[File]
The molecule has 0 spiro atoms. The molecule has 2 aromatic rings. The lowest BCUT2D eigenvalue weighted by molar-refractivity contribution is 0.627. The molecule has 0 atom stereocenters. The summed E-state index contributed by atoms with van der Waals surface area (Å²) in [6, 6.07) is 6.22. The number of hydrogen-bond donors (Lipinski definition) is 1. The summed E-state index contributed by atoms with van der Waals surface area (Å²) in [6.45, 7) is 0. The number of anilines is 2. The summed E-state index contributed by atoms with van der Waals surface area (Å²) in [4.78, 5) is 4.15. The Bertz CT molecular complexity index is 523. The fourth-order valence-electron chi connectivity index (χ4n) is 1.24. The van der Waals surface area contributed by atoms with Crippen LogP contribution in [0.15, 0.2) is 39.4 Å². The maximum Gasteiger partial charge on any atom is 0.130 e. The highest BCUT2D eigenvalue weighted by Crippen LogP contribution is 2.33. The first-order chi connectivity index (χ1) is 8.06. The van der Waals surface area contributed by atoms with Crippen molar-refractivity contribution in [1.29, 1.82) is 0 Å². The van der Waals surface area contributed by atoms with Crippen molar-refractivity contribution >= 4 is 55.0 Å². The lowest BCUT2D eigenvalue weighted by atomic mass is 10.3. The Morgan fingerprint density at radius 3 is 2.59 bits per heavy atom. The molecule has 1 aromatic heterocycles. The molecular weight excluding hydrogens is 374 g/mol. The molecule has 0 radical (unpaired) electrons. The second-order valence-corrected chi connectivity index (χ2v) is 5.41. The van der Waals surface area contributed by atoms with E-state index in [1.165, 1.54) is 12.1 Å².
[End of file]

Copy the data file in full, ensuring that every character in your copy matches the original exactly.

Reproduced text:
The molecule has 0 spiro atoms. The molecule has 2 aromatic rings. The lowest BCUT2D eigenvalue weighted by molar-refractivity contribution is 0.627. The molecule has 0 atom stereocenters. The summed E-state index contributed by atoms with van der Waals surface area (Å²) in [6, 6.07) is 6.22. The number of hydrogen-bond donors (Lipinski definition) is 1. The summed E-state index contributed by atoms with van der Waals surface area (Å²) in [6.45, 7) is 0. The number of anilines is 2. The summed E-state index contributed by atoms with van der Waals surface area (Å²) in [4.78, 5) is 4.15. The Bertz CT molecular complexity index is 523. The fourth-order valence-electron chi connectivity index (χ4n) is 1.24. The van der Waals surface area contributed by atoms with Crippen LogP contribution in [0.15, 0.2) is 39.4 Å². The maximum Gasteiger partial charge on any atom is 0.130 e. The highest BCUT2D eigenvalue weighted by Crippen LogP contribution is 2.33. The first-order chi connectivity index (χ1) is 8.06. The van der Waals surface area contributed by atoms with Crippen molar-refractivity contribution in [1.29, 1.82) is 0 Å². The van der Waals surface area contributed by atoms with Crippen molar-refractivity contribution >= 4 is 55.0 Å². The lowest BCUT2D eigenvalue weighted by atomic mass is 10.3. The Morgan fingerprint density at radius 3 is 2.59 bits per heavy atom. The molecule has 1 aromatic heterocycles. The molecular weight excluding hydrogens is 374 g/mol. The molecule has 0 radical (unpaired) electrons. The second-order valence-corrected chi connectivity index (χ2v) is 5.41. The van der Waals surface area contributed by atoms with E-state index in [1.165, 1.54) is 12.1 Å².